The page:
Graphics and Image Editing:
When I was younger, there were two kinds of people: Those that had pirated a copy of Adobe’s $700 masterpiece “Photoshop”, and people that used MS Paint. Today we’re lucky to have a free piece of software that does pretty much everything most of us would want to do with Photoshop: The GiMP.
From their website: “GIMP is the GNU Image Manipulation Program. It is a freely distributed piece of software for such tasks as photo retouching, image composition and image authoring. It works on many operating systems, in many languages.“
As with Photoshop, the learning curve for The GiMP can be quite steep. However, there are many online tutorials available to get you on your way, and there’s a Gimp magazine launching in the fall.
Inkscape does for vector graphics what The GiMP does for bitmaps. That is, it stops us hobbyists from going to jail for copyright infringement when all we want to do is dabble with vector graphics and not shell out $250 for Adobe Illustrator.
From the Inkscape site: “An Open Source vector graphics editor, with capabilities similar to Illustrator, CorelDraw, or Xara X, using the W3C standard Scalable Vector Graphics (SVG) file format. Inkscape supports many advanced SVG features (markers, clones, alpha blending, etc.) and great care is taken in designing a streamlined interface. It is very easy to edit nodes, perform complex path operations, trace bitmaps and much more. We also aim to maintain a thriving user and developer community by using open, community-oriented development.”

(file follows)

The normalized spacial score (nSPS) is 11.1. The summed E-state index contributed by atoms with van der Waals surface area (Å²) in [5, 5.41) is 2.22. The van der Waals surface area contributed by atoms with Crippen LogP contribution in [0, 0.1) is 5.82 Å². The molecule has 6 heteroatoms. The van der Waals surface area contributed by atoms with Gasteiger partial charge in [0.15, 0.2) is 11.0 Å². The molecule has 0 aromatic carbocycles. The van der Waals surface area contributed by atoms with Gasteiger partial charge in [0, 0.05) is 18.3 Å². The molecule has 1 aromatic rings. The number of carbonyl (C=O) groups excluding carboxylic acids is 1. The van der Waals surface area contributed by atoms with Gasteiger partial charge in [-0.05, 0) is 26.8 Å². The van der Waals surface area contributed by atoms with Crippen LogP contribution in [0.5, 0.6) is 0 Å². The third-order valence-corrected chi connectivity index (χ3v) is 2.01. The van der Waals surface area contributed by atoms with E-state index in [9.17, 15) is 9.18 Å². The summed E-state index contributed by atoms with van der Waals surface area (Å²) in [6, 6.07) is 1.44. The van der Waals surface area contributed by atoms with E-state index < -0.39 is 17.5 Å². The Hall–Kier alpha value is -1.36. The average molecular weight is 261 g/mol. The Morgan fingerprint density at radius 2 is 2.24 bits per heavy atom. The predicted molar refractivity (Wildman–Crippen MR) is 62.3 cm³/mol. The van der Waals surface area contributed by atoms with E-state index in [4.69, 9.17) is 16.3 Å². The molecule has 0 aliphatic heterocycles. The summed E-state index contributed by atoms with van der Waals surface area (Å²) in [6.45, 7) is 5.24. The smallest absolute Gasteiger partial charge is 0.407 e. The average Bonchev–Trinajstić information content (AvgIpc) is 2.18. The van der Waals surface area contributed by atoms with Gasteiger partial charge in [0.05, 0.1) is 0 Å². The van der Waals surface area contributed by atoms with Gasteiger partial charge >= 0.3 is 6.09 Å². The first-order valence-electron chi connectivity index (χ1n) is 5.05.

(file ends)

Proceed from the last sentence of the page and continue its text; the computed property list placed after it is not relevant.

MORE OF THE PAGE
3DS Max and Maya may have once been better known, but there is a free 3D creation alternative that is incredibly powerful and becoming more and more pervasive: Blender. It supports modeling, rendering, animation... it even includes a 3D game engine. This is a professional level tool, that can generate professional results.